San Diego-based internet service provider NextLevel Internet delivers connectivity to "several thousand" small to mid-size businesses, according to company executives. Now the firm is throwing its hat into the VoIP ring.
Founded in 1999, the 12-person company went live last June with a VoIP offering that already had been in beta phase among hundreds of users. This month, NextLevel announced general availability of the telephony product, positioning its VoIP offering as a cost-effective way for businesses to get off their old PBX systems as they adjust to the new economy.
As firms downsize, they find themselves trapped in inappropriate and often outmoded telephony, said NextLevel General Manager Jerry Morris. "We are finding that for folks to move their existing traditional PBX from building A to building B, the cost is greater than to buy our system from beginning to end," he said. "They typically are accustomed to a very nice phone system, and they just cant figure out how to make the behemoth move with them."
NextLevel offers a hosted solution that it says can eliminate the need for costly wiring, along with other expenses related to a major phone-system replacement or relocation. The company also claims to bring down maintenance costs and other expenses related to traditional phone systems.
Users pay a $95 setup fee, $30 per month per seat and a per-minute charge, Morris said.
The system is built upon NextLevels proprietary, voice-prioritized Clear Channel Voice system, which enables the network to carry voice traffic in the same capacity as it does data traffic. Morris said the technology can assure stable communications for organizations as large as 200 users or more. (NextLevels typical data customer has 35 to 40 seats.)
Six programmers spent three years developing the technology that would be the basis of the VoIP offering. Getting to beta "was incredibly strenuous," Morris said. "If a web site doesnt come up quite as fast as we would like, that is usually acceptable, but if we start hearing strange packet loss in our phone conversations, the end user experience is seriously disrupted."
Getting it right took "a lot of coding and programming, all day long."
In the quest for quality, an ISP such as NextLevel may have an advantage, in so far as it can piggyback upon its own existing data infrastructure. NextLevel has collocation facilities in San Diego, Tustin, Calif., and Atlanta, and has experience in running dedicated lines to its clients.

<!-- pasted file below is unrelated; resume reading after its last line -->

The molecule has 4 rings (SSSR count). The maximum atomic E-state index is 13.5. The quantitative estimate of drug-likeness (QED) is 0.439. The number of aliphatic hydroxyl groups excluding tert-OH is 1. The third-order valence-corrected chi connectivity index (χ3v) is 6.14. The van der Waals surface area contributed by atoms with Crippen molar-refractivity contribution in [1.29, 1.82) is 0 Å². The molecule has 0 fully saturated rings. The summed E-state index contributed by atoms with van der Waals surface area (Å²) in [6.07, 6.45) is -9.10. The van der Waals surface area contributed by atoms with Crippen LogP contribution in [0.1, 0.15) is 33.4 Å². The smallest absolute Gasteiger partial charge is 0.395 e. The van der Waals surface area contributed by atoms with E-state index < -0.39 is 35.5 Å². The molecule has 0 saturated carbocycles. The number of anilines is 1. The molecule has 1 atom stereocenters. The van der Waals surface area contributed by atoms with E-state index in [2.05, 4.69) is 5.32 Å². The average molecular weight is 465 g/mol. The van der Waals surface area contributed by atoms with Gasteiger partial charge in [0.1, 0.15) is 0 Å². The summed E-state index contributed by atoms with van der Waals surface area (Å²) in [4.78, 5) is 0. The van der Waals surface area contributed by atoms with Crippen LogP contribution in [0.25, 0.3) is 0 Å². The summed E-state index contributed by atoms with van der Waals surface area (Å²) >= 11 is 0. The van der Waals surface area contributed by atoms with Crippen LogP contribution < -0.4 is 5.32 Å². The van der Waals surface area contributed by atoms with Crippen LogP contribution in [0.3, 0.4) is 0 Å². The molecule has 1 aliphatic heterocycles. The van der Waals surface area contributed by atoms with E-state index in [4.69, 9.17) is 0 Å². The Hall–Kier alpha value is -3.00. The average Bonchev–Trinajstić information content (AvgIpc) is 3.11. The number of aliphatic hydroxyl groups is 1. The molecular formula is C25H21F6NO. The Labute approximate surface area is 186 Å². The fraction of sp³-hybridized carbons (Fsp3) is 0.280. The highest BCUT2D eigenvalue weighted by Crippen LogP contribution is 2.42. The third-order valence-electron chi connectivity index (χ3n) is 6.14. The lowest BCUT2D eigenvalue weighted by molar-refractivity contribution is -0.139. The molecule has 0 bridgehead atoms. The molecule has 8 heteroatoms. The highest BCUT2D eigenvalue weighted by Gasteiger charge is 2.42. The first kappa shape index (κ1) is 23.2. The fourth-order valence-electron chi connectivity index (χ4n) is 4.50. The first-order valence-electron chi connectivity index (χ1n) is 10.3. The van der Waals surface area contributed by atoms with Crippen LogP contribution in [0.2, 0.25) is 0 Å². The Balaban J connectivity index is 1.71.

That backbone already has helped the company establish itself at the upper end of the SMB market. "It allows us to get into much larger deployments" including a 180-person law firm in downtown San Diego, Morris said. "Because we control the infrastructure, we are able to get into a lot of larger environments that other hosted providers could not touch."
While hardware has helped position NextLevel for its move into VoIP, Morris describes the market entry as being primarily about software. "We dont view this is as a voice offering or a data offering. We view it as a Software-as-a-Service offering," he said.
The distinction plays out primarily on the marketing end. The SaaS emphasis is all about ease of use. Its a promise of convenience. To keep up that promise, NextLevel has done some heavy lifting on the back end.
Through beta and then through a year of live usage, engineers have tinkered with billing, tracking mechanisms, ease-of-use upgrades. "More than anything, we have figured out that the process of continual improvement is never going to stop," Morris said.
"The front-facing offering is doing very well, our customers like it, they enjoy it. From an operational standpoint, now we are trying to figure out how to be as efficient as possible," he said. In some cases, for example, NextLevels own decentralized billing and operations platforms have required undue amounts of care and feeding. As the company scales up its customers, it also is working to scale up its own business practices.
Sometimes this means scaling down. When it comes to telephones, for example, the company has gone from supporting a dozen manufacturers to just three: Polycom, Linksys, and Grandstream.
The lesson of the phones has been learned across the boards. A successful first year in VoIP has taught NextLevel executives to be modest, or at least highly specific, in their ambitions.
"Initially we had this very broad phone platform that could do virtually anything," Morris said. To grow the business, "we had to create more of a reproducible offering, which meant reducing some of that broad scope, instead of offering everything to everybody and constantly building from the ground up."